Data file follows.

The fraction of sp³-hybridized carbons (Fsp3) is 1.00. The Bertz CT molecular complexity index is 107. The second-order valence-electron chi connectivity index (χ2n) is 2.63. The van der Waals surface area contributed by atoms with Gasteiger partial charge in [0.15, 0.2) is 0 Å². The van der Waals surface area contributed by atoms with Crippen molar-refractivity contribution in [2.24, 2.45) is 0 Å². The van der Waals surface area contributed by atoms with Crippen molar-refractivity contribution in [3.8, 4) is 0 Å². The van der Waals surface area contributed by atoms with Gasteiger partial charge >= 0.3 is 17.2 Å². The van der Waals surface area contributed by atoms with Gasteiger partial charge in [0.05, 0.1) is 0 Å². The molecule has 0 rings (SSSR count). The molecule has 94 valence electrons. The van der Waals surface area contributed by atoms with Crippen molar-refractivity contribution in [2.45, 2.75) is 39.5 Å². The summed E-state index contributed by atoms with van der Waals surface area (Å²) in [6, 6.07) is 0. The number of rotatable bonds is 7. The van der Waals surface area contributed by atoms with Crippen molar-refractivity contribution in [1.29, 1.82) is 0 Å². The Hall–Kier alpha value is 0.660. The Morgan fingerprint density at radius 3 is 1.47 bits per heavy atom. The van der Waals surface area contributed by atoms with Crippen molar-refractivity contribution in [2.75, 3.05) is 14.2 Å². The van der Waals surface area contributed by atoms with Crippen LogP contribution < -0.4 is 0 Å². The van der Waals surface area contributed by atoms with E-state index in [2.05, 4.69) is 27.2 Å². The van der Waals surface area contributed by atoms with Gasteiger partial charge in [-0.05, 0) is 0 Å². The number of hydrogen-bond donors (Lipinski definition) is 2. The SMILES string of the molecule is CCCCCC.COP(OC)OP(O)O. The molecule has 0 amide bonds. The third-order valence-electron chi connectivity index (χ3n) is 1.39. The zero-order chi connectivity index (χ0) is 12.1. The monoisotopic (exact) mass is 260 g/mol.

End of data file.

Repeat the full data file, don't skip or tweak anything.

The fraction of sp³-hybridized carbons (Fsp3) is 1.00. The Bertz CT molecular complexity index is 107. The second-order valence-electron chi connectivity index (χ2n) is 2.63. The van der Waals surface area contributed by atoms with Gasteiger partial charge in [0.15, 0.2) is 0 Å². The van der Waals surface area contributed by atoms with Crippen molar-refractivity contribution in [2.24, 2.45) is 0 Å². The van der Waals surface area contributed by atoms with Crippen molar-refractivity contribution in [3.8, 4) is 0 Å². The van der Waals surface area contributed by atoms with Gasteiger partial charge >= 0.3 is 17.2 Å². The van der Waals surface area contributed by atoms with Gasteiger partial charge in [0.05, 0.1) is 0 Å². The molecule has 0 rings (SSSR count). The molecule has 94 valence electrons. The van der Waals surface area contributed by atoms with Crippen molar-refractivity contribution in [2.45, 2.75) is 39.5 Å². The summed E-state index contributed by atoms with van der Waals surface area (Å²) in [6, 6.07) is 0. The number of rotatable bonds is 7. The van der Waals surface area contributed by atoms with Crippen molar-refractivity contribution in [1.29, 1.82) is 0 Å². The Hall–Kier alpha value is 0.660. The Morgan fingerprint density at radius 3 is 1.47 bits per heavy atom. The van der Waals surface area contributed by atoms with Crippen molar-refractivity contribution in [2.75, 3.05) is 14.2 Å². The van der Waals surface area contributed by atoms with Crippen LogP contribution < -0.4 is 0 Å². The van der Waals surface area contributed by atoms with E-state index in [2.05, 4.69) is 27.2 Å². The van der Waals surface area contributed by atoms with Gasteiger partial charge in [-0.05, 0) is 0 Å². The number of hydrogen-bond donors (Lipinski definition) is 2. The SMILES string of the molecule is CCCCCC.COP(OC)OP(O)O. The molecule has 0 amide bonds. The third-order valence-electron chi connectivity index (χ3n) is 1.39. The zero-order chi connectivity index (χ0) is 12.1. The monoisotopic (exact) mass is 260 g/mol.